Dementia –NICE states that the likelihood of HRT affecting risk of dementia is unknown but a Cochrane review concludes that among women over 65 yrs of age taking continuous combined HRT the incidence of dementia was increased.
Contra-indications –current or suspected breast cancer previous h/o breast cancer h/o or suspected estrogen based cancer e.g uterine cancer undiagnosed abnormal PV bleeding untreated endometrial hyperplasia current VTE or h/o DVT h/o blood clotting disorders ( most common is Factor V Leiden mutation carriers ) active or recent arterial thromboembolism untreated hypertension chronic liver disease / dysfunction Dubin Johnson and Rotor syndrome porphyria pregnant status.
Individualized regimen-duration –Latest MHRA guidance suggests to use HRT for as short a time as possible to help reduce the overall risk Women with intact uterus need a combined preparation or contains and estrogen and a progestogen Studies have demonstrated that micronised progesterone poses a lower risk of breast cancer/ CVD/thromboembolic disease than androgenic progestogens Mode of delivery can be oral , transdermal , s/c , vaginal and intrauterine ( IUS progesterone only ) Most women can take continuous HRT but it commonly produces irregular breakthrough bleeding or spotting in the first 4-6 months of treatment

Still having periods
 or last period less than 12 months ago – Consider a cyclical HRT- also known as Sequential Combined Therapy-this mimics the normal menstrual cycle.
Last period more than 12 months ago-Continuous 
Combined Therapy-an oestrogen & a progestogen are given continuously to achieve period free HRT
Hysterectomy- oestrogen only HRT
Follow up-Consider a 3 months f/u to 
○ assess for benefits of therapy
○ side effects and bleeding pattern Reinforce lifestyle interventions Annual review after that.
Advice –Women with intact uterus should be advised that unscheduled vaginal bleeding is common SE of HRT within the 1st 3 months When stopping the HRT -it can be
○ stopped immediately- symptoms may return
○ gradual reduction- this may help limit the recurrence of symptoms in the short-term
○ there are no medical risks with stopping HRT

Long-run-no difference in symptoms whether stopped immediately or gradually.
 Advice that although HRT is considered effective in prevention of post-menopausal osteoporosis -it is generally recommended as an option for women who are at high risk of OP and cannot take non-oestrogen therapies Risk of other cancers 
○ Lung cancer – evidence is conflicting ( Jin Chao et 2019-reduced risk , Cochrane 2017-increased risk with long term use ) but NICE concludes that HRT has no effect on lung cancer
○ Gastro-intestinal including colorectal cancers – reduced risk
○ Ovarian , melanoma – increased risk
○ Non-Hodgkin’s Lymphoma – no effect Inform that HRT is not contraceptive That there is no clear evidence that HRT causes weight gain.
side effects –fluid retention breast tenderness bloating
nausea / dyspepsia headaches.fluid retention breast tenderness headaches mood swings PMT-like symptoms.
Referral-menopausal symptoms and contraindication to HRT uncertainty about the most suitable treatment option for control of menopausal symptoms persistent side effects of HRT poor symptoms control despite using HRT complex medical history /comorbidities previous h/o hormonal dependent cancers Bleeding problems-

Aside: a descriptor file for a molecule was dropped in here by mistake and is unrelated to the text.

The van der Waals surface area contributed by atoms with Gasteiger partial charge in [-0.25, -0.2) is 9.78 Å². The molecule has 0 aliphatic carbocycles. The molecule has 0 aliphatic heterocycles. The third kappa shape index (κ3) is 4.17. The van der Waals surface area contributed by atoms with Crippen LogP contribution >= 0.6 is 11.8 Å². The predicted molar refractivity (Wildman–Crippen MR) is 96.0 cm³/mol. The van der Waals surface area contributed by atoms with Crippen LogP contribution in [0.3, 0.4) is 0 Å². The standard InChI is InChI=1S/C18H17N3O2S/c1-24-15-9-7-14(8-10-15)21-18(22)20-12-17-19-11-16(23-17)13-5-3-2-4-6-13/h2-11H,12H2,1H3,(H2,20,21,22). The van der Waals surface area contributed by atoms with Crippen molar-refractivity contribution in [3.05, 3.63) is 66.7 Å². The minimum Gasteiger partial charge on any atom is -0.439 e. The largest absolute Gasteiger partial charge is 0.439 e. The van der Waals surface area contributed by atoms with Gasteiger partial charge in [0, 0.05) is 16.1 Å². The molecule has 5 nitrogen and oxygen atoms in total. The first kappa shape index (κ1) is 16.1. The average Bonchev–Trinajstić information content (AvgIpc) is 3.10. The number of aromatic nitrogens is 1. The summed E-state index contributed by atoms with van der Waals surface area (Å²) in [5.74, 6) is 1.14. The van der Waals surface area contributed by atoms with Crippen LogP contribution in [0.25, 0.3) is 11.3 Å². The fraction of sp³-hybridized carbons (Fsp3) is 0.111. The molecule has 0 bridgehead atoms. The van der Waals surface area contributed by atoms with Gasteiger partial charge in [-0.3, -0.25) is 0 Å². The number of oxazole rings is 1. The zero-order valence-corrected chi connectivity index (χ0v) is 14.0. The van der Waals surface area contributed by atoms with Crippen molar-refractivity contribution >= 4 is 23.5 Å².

○ sequential HRT -if there is an increase in heaviness or duration of bleeding or the bleeding is irregular
○ women on continuous combined therapy who have persistent breakthrough bleeding Suspected endometrial cancer ( follow NICE guidelines )
MHRA patient information on HRT and breast cancer 2019
Royal College of Obstetricians and Gynaecologists -treatment for symptoms of the menopause
Medline Plus on HRT
British Menopause Society on HRT
Office on Women’s Health on Menopause treatment
MHRA updated information for the public on HRT and risk of breast cancer
A complete authoritative take on all matters related to menopause from the American College of Obstetricians and Gynecologists
Does HRT increases cancer risk – from cancer research UK
HRT types from NHS


  1. Harper-Harrison G, Shanahan MM. Hormone Replacement Therapy. [Updated 2019 May 30]. In: StatPearls [Internet]. Treasure Island (FL): StatPearls Publishing; 2020 Jan-. Available from:
  2. HRT definition from
  3. Camden Clinical Commissioning Group- prescribing advice for the management of menopause in primary care
  4. BMS response to Lancet paper on the link between different forms of HRT and breast cancer incidence British Menopause Society
  5. CEU Hormonal Factors in Breast Cancer
  6. Million Women Study Wrong , Group Says from Medpage Today
  7. Women’s Health Concern HRT : Benefits and risks
  8. One in a million- the story of the Million Women Study via
  9. MHRA Alert-Hormone replacement therapy (HRT): further information on the known increased risk of breast cancer with HRT and its persistence after stopping DDLHRT August 2019 via
  10. Menopause: diagnosis and management
    NICE guideline Published: 12 November 2015
  11. Newson, Louise R. “Best practice for HRT: unpicking the evidence.” The British journal of general practice : the journal of the Royal College of General Practitioners vol. 66,653 (2016): 597-598. doi:10.3399/bjgp16X687097
  12. Summary of evidence for 2019 surveillance of menopause (2015) NICE guideline NG23
  13. Marjoribanks J, Farquhar C, Roberts H, Lethaby A, Lee J. Long-term hormone therapy for perimenopausal and postmenopausal women. Cochrane Database of Systematic Reviews 2017, Issue 1. Art. No.: CD004143. DOI: 10.1002/14651858.CD004143.pub5
  14. NICE Women with symptoms of menopause should not suffer in silence via
  15. BMS HRT guide- Information for GPs and other health professionals
  16. Jane Green, Gillian K Reeves, Sarah Floud, Isobel Barnes, Benjamin J Cairns, Toral Gathani, Kirstin Pirie, Siân Sweetland, TienYu Owen Yang, Valerie Beral, Cohort Profile: the Million Women Study, International Journal of Epidemiology, Volume 48, Issue 1, February 2019, Pages 28–29e,
  17. HRT the history from Women’s Health Concern
  18. British Menopause Society Summary consensus statement
  19. Easy HRT prescribing guide By: Dr Louise Newson BSc(Hons) MBChB(Hons) MRCP FRCGP via
  20. RCGP Making sense of the HRT debate